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Bollinger Band® – Trading On Volatility (Part I)
Education | 22 June 2012

By ChartNexus

The recent year of 2011 was a good example of global melt-down and fast recovery, demonstrating how volatile the stock market can be. The Eurozone crisis had plagued global markets for much of 2011 with most indices hitting new lows in August when the credit rating of the US was downgraded by Standard & Poor’s. Markets were massively oversold as negative sentiments were in contagion and there was a correction which came along with the turn of the year. There were gradual signs that a consensus was reached for a Greek bailout. Traders scurried to pick out value bargains in the upturn and the bullishness had spilled over to the global stock markets with all major indices hitting two-year highs at the start of 2012.

The festive period further boosted optimism as the Dow Jones Industrial Average soared to its highest close in four years on 1 May 2012, as traders were back to their investing norm. Even the old adage, “Sell in May and go away”, did not at the very least dampen the celebrations, as the markets rebounded.

However, the Eurozone crisis was far from a full resolution and investors were simply in blissful oblivion that the world indices will continue the bull-surge. The Greek rejection of the IMF bailout fund proved the decisive blow as global markets were jolted back to reality with a sharp retracement of the Straits Times Index slumping to the 2,700 level and the Dow hitting below support levels of 12,200.

For close to two quarters this year alone, the STI has fluctuated from 2,700 to above 3,000 points, proving how volatile the stock market can be. The willingness to take a higher risk is heavily linked to the fact that people are better-educated and information is readily available with the help of the Internet. Moreover, since its establishment, the one factor in the stock market that has not changed is market psychology. The human psychologies of fear, greed and hope remain the main culprits of the high volatility in the stock market.

The Bollinger Band, developed by John Bollinger, is widely used by traders to trade the market effectively. The Bollinger Band is constructed using three lines; the upper Bollinger Band, the Simple Moving Average line (SMA) and the lower Bollinger Band. The upper and lower Bollinger Bands are usually placed at a distance of two standard deviations above and below the SMA respectively. Standard deviation is a mathematical term in which the value is proportional to the volatility of the price movement. SMA line is the average of the closing prices over a certain number of days. Hence, when the stock is trading sideway or the price volatility is low, the upper and lower bands will converge towards the SMA line. On the other hand, the upper and lower bands will begin to widen and move away from the SMA line when there is substantial fluctuation in the stock price. We will look at the different ways that Bollinger Bands are used over the course of a two-part series. In this first half, we will see how Bollinger Bands can be used as support and resistance as well as to generate buy and sell signals.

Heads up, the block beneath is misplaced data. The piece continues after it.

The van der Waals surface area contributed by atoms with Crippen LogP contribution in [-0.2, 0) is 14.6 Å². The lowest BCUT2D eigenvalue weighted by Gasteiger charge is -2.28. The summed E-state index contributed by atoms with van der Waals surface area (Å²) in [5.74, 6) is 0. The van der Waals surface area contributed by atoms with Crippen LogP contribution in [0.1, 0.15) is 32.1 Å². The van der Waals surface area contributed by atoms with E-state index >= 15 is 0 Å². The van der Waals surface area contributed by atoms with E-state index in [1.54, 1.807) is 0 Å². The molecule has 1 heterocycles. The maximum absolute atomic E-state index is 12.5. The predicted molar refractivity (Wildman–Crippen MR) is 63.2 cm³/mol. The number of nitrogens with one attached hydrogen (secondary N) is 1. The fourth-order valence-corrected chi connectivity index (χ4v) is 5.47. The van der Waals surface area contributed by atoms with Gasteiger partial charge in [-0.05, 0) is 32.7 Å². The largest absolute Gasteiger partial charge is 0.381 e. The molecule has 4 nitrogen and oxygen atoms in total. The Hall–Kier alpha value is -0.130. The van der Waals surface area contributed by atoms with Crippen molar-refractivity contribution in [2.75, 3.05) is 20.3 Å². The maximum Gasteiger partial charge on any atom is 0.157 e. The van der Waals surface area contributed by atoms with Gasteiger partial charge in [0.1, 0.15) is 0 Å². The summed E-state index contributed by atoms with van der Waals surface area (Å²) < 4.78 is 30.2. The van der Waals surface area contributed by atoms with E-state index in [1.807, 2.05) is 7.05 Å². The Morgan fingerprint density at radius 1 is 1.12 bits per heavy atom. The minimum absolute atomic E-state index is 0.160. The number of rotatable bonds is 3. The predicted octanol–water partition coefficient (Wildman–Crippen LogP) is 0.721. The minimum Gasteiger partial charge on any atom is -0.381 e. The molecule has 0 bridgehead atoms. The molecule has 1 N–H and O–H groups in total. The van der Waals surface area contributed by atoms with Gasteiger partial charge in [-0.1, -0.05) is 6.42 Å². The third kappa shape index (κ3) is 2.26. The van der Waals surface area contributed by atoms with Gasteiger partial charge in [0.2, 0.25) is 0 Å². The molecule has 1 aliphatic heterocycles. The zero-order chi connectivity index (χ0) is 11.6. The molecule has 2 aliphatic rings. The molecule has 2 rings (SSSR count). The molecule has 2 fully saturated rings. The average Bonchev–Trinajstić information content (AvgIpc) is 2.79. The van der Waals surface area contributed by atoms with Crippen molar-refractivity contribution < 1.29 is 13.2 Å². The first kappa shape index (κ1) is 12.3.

The first application of Bollinger Band is its use in providing an indication of support and resistance levels. As we expect prices to move in between the upper and lower bands, the upper band acts as a resistance level to upsides while the lower band acts as a support level to downsides. Figure 1 shows how the upper and lower bands provide support and resistance to price movements.

Figure 1: Use of Bollinger Bands as support and resistance

During the period of March 2012 to May 2012, OCBC’s stock price was well-resisted by the upper band, refusing to break new grounds. On the other hand, during the price retracements for the same period, OCBC was able to find good support levels at the lower band that prevented its price from nosediving further.

The second application of Bollinger Band is in the powerful Bollinger Squeeze which triggers high probability buy and sell signals. The Bollinger Squeeze occurs when a stock experiences a protracted period of low volatility. This will generate the appearance of the upper and lower bands being squeezed together. A buy or sell signal is generated when there is a Bollinger breakout from this squeeze of the lower and upper bands. Figure 2 shows the occurrence of the Bollinger Squeeze and the subsequent Bollinger breakout when the upper and lower bands began to expand suddenly.

Figure 2: Bollinger Squeeze and subsequent bullish breakout

During the period of late March 2011 to May 2011, the big gap between the upper and lower bands shows that STX OSV was trading with high volatility. However in June 2011, STX OSV started trading sideways and as a result, the upper and lower bands contracted and was squeezed together, indicating the occurrence of the Bollinger Squeeze. A Bollinger breakout then happened when both bands suddenly diverged with the price hugging the upper band thereby triggering a bullish signal.

Stay tuned for the second portion of this series which will be featured in Issue 438. In there, we will examine the Bollinger Squeeze with a subsequent bearish breakout and the enhancement of the Bollinger breakout with the use of another popular indicator with the Bollinger Squeeze.

ChartNexus is a regional company providing FREE charting software for the investment community. The company also organises investment seminars and training programmes on a regular basis, promoting the use of technical analysis. For more information, please visit or email

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